Under this proposal, co-sponsored by Councilmember Rebecca Kaplan, the city would set aside $300,000 “to make available no-interest loans” to “cash-strapped” landlords to help them pay city-required relocation payments to tenants they are evicting.
The $300,000 fund would be created by re-allocating part of the $2.2 million the City Council set aside last year to provide legal representation for tenants facing eviction.
“This is common sense anti-displacement legislation that helps preserve the social and economic diversity of home ownership in our city, especially of African American and other low-income legacy owners,” said McElhaney. “This is about addressing all sides of the displacement issue and not creating pressure on legacy owners to sell the homes they want to return to.”
This past January, the City Council amended the Uniform Residential Tenant Ordinance requiring that tenants who are evicted for an owner or relative move-in receive relocation payments. Payments range from $6,500 for a studio or one-bedroom unit to $9,875 for a three or more bedrooms.
“These payments may pose a hardship for low-income and low-asset owners, especially those who need to recover possession of their homes to support themselves or relatives,” according to Councilmember McElhaney’s press statement.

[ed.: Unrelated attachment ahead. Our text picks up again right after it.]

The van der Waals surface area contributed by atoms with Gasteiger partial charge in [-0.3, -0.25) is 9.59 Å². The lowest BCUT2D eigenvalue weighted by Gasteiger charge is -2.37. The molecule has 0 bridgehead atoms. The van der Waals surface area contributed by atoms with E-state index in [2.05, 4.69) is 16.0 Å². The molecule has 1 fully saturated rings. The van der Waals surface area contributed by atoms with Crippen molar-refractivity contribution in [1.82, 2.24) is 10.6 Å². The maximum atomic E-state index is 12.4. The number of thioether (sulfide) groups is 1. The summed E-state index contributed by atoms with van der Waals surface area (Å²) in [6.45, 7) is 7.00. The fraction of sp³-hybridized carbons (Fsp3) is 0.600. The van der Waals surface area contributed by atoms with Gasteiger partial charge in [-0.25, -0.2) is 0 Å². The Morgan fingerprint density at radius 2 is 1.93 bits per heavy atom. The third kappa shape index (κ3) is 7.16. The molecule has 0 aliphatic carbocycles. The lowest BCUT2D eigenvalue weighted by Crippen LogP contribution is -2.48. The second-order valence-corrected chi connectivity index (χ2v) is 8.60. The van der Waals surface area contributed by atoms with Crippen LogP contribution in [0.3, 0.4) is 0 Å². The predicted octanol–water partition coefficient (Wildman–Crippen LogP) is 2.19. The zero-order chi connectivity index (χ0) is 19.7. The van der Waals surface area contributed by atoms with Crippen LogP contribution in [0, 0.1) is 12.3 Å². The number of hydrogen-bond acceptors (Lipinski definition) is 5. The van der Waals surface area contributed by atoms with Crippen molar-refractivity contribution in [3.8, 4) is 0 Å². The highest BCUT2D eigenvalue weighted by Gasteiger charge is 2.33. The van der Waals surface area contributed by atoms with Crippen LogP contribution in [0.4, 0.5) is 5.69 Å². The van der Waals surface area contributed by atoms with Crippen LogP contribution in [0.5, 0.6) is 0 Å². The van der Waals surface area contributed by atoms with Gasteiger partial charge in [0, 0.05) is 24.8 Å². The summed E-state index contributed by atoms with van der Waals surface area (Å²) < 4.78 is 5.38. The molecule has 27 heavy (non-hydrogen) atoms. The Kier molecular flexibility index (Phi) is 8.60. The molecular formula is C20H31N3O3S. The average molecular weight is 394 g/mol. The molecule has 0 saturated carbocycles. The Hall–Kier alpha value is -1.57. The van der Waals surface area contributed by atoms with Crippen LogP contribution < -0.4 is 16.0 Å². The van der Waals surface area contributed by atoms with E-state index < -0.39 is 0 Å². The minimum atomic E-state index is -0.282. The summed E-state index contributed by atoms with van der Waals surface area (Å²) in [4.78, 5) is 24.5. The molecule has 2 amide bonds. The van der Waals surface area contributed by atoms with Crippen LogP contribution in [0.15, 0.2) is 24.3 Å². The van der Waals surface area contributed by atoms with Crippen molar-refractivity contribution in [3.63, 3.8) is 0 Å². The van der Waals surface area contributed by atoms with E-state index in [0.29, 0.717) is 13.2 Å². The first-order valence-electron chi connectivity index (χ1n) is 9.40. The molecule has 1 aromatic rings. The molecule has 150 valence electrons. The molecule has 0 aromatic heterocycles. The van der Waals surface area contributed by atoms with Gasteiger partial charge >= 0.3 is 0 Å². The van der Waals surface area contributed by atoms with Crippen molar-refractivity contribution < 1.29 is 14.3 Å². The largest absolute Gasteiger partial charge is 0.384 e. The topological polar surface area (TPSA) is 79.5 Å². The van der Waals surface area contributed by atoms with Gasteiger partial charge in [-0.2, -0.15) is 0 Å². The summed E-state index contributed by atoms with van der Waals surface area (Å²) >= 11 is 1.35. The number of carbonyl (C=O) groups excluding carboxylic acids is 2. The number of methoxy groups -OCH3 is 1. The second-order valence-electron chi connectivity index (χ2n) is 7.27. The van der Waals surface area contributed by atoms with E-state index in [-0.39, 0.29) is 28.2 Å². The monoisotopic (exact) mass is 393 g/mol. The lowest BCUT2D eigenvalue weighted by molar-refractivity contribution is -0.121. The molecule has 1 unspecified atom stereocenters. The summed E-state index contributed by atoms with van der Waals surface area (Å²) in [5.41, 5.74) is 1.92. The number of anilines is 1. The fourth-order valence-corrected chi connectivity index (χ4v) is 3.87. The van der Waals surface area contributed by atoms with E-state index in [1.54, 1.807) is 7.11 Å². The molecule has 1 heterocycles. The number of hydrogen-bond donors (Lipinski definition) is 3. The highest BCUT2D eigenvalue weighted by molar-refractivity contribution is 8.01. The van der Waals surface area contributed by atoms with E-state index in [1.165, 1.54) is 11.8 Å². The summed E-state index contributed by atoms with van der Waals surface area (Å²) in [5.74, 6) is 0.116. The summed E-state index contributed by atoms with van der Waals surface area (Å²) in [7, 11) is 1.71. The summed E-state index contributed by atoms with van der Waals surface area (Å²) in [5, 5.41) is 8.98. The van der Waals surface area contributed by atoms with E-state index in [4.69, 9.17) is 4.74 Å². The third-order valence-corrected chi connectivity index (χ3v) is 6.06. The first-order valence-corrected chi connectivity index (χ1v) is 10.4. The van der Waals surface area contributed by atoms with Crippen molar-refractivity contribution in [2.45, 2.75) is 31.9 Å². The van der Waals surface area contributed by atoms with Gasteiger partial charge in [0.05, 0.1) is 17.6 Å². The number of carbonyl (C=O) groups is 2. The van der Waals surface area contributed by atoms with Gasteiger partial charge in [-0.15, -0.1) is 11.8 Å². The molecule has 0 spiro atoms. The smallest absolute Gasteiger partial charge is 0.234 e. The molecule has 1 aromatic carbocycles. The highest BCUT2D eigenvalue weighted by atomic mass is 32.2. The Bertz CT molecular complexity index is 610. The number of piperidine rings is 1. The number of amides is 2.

To qualify for the interest-free loans, owners must meet a set of criteria:
- Own five or fewer units
- Be low-income or have less than six months of financial reserves
- Be denied a cash-out refinance loan on their property, and,
- Certify that the relative moving in is also low or moderate income and does not own any other real estate
Sharply criticizing McElhaney’s proposal, James Vann, co-founder of the Oakland Tenants Union, said that the resolution was “framed by landlord advisers to (Councilmember) McElhaney, (providing) no opportunity for tenant advocates to review or comment on the proposal” before it was introduced.
The proposal “actually (creates) an incentive for small property owners to get longstanding tenants out of their homes, and in the process, have the city pay for the eviction,” said Vann.
“Meanwhile, there is no monitoring by city. So, many of these (landlords) will only pretend to enter but may never actually occupy the freed-up unit. The owner is then able to re-rent the unit at exorbitant prices,” he said.